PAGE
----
Jakkii says: Obviously, flexible work isn’t an invention of the pandemic. However, the pandemic has changed the discussion about flexibility and what it means in the workplace, in a world where, for “desk-based” workers at least, we have demonstrated that people can work effectively from home when given the tools – and the permission – to do so.
As we work through year 2 of covid and progress further through the rollout of vaccinations, discussions tend to focus on where people will work: in the office, at home, or a combination of the two (i.e. a hybrid workplace). We probably need to be talking at least as much about how we will work going forward, no matter which workplace type we envision for our organisations, post-pandemic. And one of those hows that we should be talking about is flexible work – what that means, what that looks like, and how to ensure it’s effective in our workplaces.
As such, this piece on HBR piqued my interest immediately. The article starts with this quote:
Flexibility might be great in theory, but it just doesn’t work for us.
Sound familiar? Even if it’s not how your workplace sees flexibility, you’ve probably worked somewhere that does, or know of leaders who’d say this about their organisations or their teams. This article takes a look at why, and in the view of the authors, it primarily comes down to fear. They list what they call the ‘Myth of the Five C’s’:
Loss of control
Loss of culture
Loss of collaboration
Loss of contribution
Loss of connection
They then go on to how you might address each fear or myth. Nothing they share here is unexpected to me, but that’s not a bad thing. If you’re already familiar with things such as the need for having clearly defined and communicated standards for how you work together, and making time to connect in person occasionally (where possible) and in informal or social online gatherings as well, then you’re probably already well versed in how to make flexibility work for you, your team, and your business. And if you’re not, well, now’s a good time to get familiar, and give some good thought to how this can practically apply in your organisation to provide people with the flexibility to choose when and where they work, within a framework that works for your business.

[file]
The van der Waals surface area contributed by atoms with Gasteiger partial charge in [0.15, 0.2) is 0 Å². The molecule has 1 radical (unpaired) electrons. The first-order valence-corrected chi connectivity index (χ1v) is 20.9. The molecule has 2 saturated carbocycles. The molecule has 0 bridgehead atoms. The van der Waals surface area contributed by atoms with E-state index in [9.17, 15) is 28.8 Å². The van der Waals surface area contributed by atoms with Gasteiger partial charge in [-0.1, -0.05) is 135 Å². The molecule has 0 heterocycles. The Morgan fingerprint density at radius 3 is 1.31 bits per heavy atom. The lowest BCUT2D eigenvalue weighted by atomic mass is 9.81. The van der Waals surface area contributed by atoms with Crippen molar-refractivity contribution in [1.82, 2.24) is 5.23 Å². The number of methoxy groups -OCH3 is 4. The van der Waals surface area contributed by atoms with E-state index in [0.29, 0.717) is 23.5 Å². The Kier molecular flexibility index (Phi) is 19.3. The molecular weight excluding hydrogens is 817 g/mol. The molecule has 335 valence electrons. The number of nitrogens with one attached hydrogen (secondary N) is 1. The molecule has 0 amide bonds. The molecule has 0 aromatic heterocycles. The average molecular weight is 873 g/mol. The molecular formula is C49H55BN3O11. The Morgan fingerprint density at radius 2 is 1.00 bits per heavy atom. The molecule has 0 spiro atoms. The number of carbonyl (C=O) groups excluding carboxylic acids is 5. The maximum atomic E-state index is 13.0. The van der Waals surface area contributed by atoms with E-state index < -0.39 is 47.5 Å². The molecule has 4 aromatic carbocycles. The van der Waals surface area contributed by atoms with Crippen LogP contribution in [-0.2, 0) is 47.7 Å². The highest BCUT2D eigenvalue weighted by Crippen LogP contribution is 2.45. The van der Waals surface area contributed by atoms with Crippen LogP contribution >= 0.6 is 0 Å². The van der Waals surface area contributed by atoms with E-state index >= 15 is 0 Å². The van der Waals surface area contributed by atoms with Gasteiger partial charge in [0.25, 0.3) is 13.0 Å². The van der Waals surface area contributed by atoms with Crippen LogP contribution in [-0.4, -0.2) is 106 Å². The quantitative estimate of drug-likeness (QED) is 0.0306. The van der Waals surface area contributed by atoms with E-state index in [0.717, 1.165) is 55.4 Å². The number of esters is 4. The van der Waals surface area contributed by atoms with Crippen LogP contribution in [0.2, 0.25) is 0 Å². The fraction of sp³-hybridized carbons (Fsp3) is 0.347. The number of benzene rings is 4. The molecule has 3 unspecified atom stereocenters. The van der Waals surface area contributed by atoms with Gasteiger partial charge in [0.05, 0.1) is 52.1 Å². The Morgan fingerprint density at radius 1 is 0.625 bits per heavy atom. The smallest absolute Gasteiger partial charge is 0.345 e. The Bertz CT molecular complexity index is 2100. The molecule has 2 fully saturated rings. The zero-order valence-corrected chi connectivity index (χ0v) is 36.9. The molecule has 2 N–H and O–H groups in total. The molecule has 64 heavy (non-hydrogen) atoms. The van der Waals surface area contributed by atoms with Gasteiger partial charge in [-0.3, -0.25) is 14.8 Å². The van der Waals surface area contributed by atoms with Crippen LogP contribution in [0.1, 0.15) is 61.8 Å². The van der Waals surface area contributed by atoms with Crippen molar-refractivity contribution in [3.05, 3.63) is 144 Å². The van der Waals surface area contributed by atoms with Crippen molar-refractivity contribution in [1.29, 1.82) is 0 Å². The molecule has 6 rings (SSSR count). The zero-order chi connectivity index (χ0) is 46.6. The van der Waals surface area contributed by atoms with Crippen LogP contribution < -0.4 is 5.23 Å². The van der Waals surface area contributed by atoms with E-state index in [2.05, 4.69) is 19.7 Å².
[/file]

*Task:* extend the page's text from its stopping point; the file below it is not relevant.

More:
Hybrid workplace and the future of work
Remote work and the digital workplace
I’m sorry, I know someone worked very hard on this. I thought that after two years my feelings would fade, but the Slack logo is four ducks all sniffing each other’s butts and I’m tired of pretending it’s not. pic.twitter.com/ui0Nf40flv
— Kelly Snyder (@KelOfKells) May 20, 2021
Communication, collaboration, engagement, and culture
Community management, moderation and misinformation
Privacy and data
Big Tech, tech and regulation
I would just give up doing anything else for the rest of the day. pic.twitter.com/Etxx4YjnoF
— Mikki Kendall (@Karnythia) June 1, 2021
This is interesting: The secret psychology of sneaker colours
Things that make you go hmmm: Terrible news, everyone: AI is learning how to post cringe
Friday (video) playlist: All the talks from the 2021 Community Club Summit
Sydney Business Insights – The Future, This Week Podcast
This week: bees, their economic impact and why it’s so important to protect them, with special guest Emily Remnant.
Sandra Peter (Sydney Business Insights) and Kai Riemer (Digital Disruption Research Group) meet once a week to put their own spin on news that is impacting the future of business in The Future, This Week.
Our guest this week
The stories this week